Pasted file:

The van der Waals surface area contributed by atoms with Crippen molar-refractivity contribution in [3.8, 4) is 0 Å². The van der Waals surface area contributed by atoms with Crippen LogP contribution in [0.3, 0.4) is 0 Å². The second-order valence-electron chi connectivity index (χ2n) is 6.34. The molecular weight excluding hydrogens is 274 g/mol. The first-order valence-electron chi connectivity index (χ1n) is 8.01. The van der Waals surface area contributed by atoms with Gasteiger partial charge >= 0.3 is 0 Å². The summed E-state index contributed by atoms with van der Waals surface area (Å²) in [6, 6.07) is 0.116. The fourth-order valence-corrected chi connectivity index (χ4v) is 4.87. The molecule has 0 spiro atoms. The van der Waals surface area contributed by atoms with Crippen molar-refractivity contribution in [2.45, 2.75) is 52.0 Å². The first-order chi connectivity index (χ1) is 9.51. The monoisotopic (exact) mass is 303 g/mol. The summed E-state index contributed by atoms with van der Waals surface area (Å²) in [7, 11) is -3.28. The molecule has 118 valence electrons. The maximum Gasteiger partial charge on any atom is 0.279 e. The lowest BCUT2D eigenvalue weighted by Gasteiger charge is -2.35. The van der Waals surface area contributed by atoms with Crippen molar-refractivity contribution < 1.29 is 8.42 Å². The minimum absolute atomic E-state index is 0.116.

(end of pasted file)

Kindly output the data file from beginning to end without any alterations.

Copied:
The van der Waals surface area contributed by atoms with Crippen molar-refractivity contribution in [3.8, 4) is 0 Å². The van der Waals surface area contributed by atoms with Crippen LogP contribution in [0.3, 0.4) is 0 Å². The second-order valence-electron chi connectivity index (χ2n) is 6.34. The molecular weight excluding hydrogens is 274 g/mol. The first-order valence-electron chi connectivity index (χ1n) is 8.01. The van der Waals surface area contributed by atoms with Gasteiger partial charge >= 0.3 is 0 Å². The summed E-state index contributed by atoms with van der Waals surface area (Å²) in [6, 6.07) is 0.116. The fourth-order valence-corrected chi connectivity index (χ4v) is 4.87. The molecule has 0 spiro atoms. The van der Waals surface area contributed by atoms with Crippen molar-refractivity contribution in [2.45, 2.75) is 52.0 Å². The first-order chi connectivity index (χ1) is 9.51. The monoisotopic (exact) mass is 303 g/mol. The summed E-state index contributed by atoms with van der Waals surface area (Å²) in [7, 11) is -3.28. The molecule has 118 valence electrons. The maximum Gasteiger partial charge on any atom is 0.279 e. The lowest BCUT2D eigenvalue weighted by Gasteiger charge is -2.35. The van der Waals surface area contributed by atoms with Crippen molar-refractivity contribution < 1.29 is 8.42 Å². The minimum absolute atomic E-state index is 0.116.